Book review: The War on Science by Chris Turner

I started noticing it as a post-doc. I’d had a great deal of success applying to federal funding programs through NSERC as a graduate student and had also been successful in securing an NSERC PDF to support my research at that time. One year when I was a post-doc I heard a lot of grumbling from students only a few years behind me in their career about how difficult it was to be competitive for an NSERC PDF because the number of awards available had plummeted from previous years. Shortly thereafter, NSERC instituted the unpopular binning system for the Discovery Grants program and many principal investigators that I knew weren’t happy with the new status quo. During the years of my post-doc I had several government scientists tell me that they weren’t able to attend the regular meetings that they used to go to. The paperwork involved to get permission to attend just wasn’t worth the time investment and hassle. Then came the rumours that the Experimental Lakes Area and the PEARL institutions were at risk of closing. I attended a scientific conference and received confirmation that many government scientists were being prevented from sharing their experimental results with the public. We’ve since seen an expansion of national funding programs designed to produce “innovation” and links to industry. I was pretty embarrassed when Canada failed to live up to its commitments in the Kyoto agreement. I was dismayed by the changes to the Fisheries Act. All of these occurrences have resulted in a general feeling of unease about the future of the scientific enterprise in Canada. I’ve been a bit slow to put all of the pieces together. A scary realization was crystallized for me when I read a book last week; these are not isolated incidents, but in fact part of a disturbing plan.
I think that Chris Turner’s 2013 book “The War on Science” should be recommended reading for all Canadians. He makes a compelling case that our ability to conduct science as a nation is being consciously reduced in favour of the ability to utilize our natural resources. To say that the information presented in this book is eye opening is an understatement. The information presented in this book is disturbing and serves as a wake-up call to all Canadians. There has always been a tension in this country since the arrival of Europeans between our ability to exploit the bounty of nature and our responsibility to preserve and protect it. Mr. Turner rightly points out that we can no longer rest on our past environmental successes and that recent policy changes will position us as the laughingstock of the world when it comes to the protection of the planet. If you think that doing basic science research is vitally important to Canada’s future you must read this book.
The book is an interesting read and I learned a lot about Canada’s political and environmental history by reading it. That alone makes it worth reading. The book’s power is how it has made me question the policy implemented by the current federal government. I used to think that some of the policy choices were made simply out of ignorance, however the thesis in this book is that these changes were made for more nefarious reasons and were carefully plotted. I think that a love for the outdoors and nature is one of those unquantifiable things that make us Canadian. I am hoping that I don’t have to bank on it in order to halt the damage that has already occurred to Canada’s environmental protection and scientific research policies. The book is a 2-3 hour read and I highly recommend it.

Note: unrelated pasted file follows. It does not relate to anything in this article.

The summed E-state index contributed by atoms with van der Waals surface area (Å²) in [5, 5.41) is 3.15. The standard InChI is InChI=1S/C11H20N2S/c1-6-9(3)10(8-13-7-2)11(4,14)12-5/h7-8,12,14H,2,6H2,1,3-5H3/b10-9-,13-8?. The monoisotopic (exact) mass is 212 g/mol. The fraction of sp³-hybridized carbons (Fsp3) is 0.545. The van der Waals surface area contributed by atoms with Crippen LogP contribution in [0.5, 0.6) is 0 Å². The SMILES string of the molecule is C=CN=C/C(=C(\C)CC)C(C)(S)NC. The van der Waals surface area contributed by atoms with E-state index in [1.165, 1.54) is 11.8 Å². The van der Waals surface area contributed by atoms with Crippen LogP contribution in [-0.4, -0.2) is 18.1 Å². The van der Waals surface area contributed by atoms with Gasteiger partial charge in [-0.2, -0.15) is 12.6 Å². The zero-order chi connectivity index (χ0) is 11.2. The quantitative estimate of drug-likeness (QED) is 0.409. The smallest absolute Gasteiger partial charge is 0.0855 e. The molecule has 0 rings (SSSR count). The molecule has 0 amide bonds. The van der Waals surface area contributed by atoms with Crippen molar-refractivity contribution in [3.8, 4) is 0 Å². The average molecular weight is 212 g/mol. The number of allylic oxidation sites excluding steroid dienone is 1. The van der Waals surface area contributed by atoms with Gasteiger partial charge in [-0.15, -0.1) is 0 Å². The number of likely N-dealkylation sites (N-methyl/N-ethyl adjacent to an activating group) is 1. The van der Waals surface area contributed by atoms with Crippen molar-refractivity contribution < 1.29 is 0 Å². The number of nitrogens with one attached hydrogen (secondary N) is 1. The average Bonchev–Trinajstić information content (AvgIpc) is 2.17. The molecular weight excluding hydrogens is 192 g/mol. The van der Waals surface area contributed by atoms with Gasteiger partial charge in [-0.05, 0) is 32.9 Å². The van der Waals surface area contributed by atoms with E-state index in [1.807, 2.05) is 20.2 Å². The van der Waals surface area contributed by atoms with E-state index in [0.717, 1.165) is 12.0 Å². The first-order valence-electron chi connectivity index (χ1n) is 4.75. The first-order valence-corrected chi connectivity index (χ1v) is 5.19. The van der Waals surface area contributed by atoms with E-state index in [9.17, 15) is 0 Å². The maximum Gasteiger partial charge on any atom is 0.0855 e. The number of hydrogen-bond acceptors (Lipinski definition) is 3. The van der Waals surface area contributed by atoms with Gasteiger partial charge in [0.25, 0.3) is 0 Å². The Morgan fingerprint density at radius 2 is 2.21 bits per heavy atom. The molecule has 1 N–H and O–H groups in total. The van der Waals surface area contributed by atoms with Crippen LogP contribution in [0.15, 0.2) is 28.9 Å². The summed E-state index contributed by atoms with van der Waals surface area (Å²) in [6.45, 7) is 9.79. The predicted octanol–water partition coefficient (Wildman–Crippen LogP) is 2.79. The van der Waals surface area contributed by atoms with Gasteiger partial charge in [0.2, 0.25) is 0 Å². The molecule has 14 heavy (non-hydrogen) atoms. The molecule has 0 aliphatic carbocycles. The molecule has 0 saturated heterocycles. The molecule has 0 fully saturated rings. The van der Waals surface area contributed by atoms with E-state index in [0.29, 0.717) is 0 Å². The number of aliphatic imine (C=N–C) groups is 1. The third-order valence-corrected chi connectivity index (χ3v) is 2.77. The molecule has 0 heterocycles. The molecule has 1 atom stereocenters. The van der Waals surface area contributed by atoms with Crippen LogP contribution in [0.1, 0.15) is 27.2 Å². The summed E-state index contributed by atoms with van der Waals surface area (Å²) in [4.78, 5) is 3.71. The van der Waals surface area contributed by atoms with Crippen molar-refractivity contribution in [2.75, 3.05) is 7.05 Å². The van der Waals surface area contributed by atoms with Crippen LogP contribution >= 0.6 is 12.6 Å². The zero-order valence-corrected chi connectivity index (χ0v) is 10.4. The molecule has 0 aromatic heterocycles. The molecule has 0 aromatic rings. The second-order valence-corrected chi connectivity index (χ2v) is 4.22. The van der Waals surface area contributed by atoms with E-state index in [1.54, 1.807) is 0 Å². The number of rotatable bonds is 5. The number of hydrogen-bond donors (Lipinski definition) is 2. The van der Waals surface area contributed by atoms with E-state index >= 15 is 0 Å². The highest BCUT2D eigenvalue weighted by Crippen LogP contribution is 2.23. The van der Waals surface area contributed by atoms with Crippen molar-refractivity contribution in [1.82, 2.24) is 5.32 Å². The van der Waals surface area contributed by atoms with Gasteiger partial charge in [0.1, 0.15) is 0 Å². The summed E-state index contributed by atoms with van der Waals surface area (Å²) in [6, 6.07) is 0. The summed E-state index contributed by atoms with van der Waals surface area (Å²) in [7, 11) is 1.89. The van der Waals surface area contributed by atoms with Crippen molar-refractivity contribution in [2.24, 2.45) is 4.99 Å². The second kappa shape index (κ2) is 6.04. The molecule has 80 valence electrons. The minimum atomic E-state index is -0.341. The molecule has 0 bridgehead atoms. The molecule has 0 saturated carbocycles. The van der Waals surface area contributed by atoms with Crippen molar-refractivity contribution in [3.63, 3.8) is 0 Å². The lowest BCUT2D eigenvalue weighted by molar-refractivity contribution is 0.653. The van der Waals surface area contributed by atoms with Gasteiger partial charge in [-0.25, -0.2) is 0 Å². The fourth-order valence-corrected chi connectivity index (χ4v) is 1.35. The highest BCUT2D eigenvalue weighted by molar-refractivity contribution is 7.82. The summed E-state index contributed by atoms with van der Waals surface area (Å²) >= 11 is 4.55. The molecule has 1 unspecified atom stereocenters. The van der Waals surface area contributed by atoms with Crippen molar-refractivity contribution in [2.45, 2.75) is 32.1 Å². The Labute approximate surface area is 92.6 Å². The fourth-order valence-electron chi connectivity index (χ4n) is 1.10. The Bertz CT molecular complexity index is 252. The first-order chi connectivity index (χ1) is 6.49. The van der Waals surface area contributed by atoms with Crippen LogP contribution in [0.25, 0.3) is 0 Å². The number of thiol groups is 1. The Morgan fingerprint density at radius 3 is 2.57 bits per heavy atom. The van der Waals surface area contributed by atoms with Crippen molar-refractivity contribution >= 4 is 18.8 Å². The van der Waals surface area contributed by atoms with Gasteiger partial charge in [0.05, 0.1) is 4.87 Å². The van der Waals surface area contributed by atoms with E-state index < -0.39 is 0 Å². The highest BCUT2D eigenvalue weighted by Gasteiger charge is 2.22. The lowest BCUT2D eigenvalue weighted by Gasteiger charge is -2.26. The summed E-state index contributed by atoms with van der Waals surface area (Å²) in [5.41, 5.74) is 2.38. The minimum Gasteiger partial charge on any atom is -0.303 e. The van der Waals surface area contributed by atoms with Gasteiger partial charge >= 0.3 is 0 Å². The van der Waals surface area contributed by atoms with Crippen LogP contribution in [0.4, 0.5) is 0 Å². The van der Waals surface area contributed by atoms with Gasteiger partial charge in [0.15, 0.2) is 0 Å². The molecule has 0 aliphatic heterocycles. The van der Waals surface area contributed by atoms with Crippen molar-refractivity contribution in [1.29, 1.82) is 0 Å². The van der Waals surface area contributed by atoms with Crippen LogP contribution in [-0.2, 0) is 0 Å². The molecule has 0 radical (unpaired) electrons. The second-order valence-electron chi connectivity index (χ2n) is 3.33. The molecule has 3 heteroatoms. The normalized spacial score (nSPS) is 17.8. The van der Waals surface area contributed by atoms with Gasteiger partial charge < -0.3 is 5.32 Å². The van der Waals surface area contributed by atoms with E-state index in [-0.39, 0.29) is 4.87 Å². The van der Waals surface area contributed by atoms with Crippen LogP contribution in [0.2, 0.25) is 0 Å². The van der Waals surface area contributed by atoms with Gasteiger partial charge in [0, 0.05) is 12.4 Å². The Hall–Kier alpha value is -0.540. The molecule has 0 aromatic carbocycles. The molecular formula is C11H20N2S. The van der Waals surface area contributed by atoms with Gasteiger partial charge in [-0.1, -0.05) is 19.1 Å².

One thought on “Book review: The War on Science by Chris Turner

  1. hi Allison,
    I’ve been checking out your interesting blogs from time to time. As always, you really seem to ‘hit the nail on the head’ with your comments. Anyways, I recently enjoyed a talk by Chris Turner here at Queen’s. He was an engaging speaker and although ‘preaching to the converted’ he certainly drove home his message about our current federal government’s ‘war on science’ and their lack of vision for anything beyond the next couple of years. I’m at best one more NSERC Discovery Grant away from retirement, but really hope that the tide turns ASAP for younger faculty such as yourself who are doing their best to develop an internationally competitive research program despite being faced with massive cuts by our incumbent government and their horrific and undemocratic approach to science, the environment, climate change, etc. I just returned from an interesting visit with plant science colleagues & collaborators at Chinese Academy of Science labs in Shanghai & Beijing. The state of the art facilities, equipment, and massive resources and funding that the Chinese are devoting to basic/fundamental studies in plant sciences/agriculture, and environmental research etc. is simply staggering. Coupled with very hard working, well educated, and smart PI’s (& their many students) I don’t see how we can compete. However, I must try to stay optimistic -> that we will soon be governed by a leader and their party who will appreciate the value and many long-term benefits to our society, economy, and overall health and well-being of investing Canadian taxpayer dollars in basic-fundamental scientific research and education (along with initiatives that will hopefully make Canada a world leader, rather than laughing stock, in developing innovative technologies and solutions for combating climate change and protecting the environment, including renewable energy & biofuels etc – rather than having an economic platform that seems largely based upon developing the ‘tar sands’ & building more pipelines ).

    best wishes, Bill

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